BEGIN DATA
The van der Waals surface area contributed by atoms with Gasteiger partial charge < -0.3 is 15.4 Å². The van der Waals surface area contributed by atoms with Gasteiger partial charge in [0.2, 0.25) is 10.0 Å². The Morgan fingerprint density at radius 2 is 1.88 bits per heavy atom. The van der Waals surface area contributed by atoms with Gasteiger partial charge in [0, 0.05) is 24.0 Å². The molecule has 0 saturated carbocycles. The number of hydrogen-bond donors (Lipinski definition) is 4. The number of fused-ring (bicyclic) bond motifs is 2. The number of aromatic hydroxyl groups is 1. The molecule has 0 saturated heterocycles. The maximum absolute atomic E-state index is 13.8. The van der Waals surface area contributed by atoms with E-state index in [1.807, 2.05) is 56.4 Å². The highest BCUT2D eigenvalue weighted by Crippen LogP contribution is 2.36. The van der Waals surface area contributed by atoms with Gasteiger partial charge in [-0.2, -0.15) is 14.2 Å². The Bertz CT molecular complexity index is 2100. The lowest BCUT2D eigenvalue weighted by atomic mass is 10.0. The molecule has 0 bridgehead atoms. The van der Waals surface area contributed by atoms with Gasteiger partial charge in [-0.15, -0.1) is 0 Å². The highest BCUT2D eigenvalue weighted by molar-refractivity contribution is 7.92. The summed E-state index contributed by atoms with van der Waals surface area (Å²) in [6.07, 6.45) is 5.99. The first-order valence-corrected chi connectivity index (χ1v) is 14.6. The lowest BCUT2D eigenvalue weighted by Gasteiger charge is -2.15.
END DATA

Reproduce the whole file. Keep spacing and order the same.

The van der Waals surface area contributed by atoms with Gasteiger partial charge < -0.3 is 15.4 Å². The van der Waals surface area contributed by atoms with Gasteiger partial charge in [0.2, 0.25) is 10.0 Å². The Morgan fingerprint density at radius 2 is 1.88 bits per heavy atom. The van der Waals surface area contributed by atoms with Gasteiger partial charge in [0, 0.05) is 24.0 Å². The molecule has 0 saturated carbocycles. The number of hydrogen-bond donors (Lipinski definition) is 4. The number of fused-ring (bicyclic) bond motifs is 2. The number of aromatic hydroxyl groups is 1. The molecule has 0 saturated heterocycles. The maximum absolute atomic E-state index is 13.8. The van der Waals surface area contributed by atoms with E-state index in [1.807, 2.05) is 56.4 Å². The highest BCUT2D eigenvalue weighted by Crippen LogP contribution is 2.36. The van der Waals surface area contributed by atoms with Gasteiger partial charge in [-0.2, -0.15) is 14.2 Å². The Bertz CT molecular complexity index is 2100. The lowest BCUT2D eigenvalue weighted by atomic mass is 10.0. The molecule has 0 bridgehead atoms. The van der Waals surface area contributed by atoms with Gasteiger partial charge in [-0.15, -0.1) is 0 Å². The highest BCUT2D eigenvalue weighted by molar-refractivity contribution is 7.92. The summed E-state index contributed by atoms with van der Waals surface area (Å²) in [6.07, 6.45) is 5.99. The first-order valence-corrected chi connectivity index (χ1v) is 14.6. The lowest BCUT2D eigenvalue weighted by Gasteiger charge is -2.15.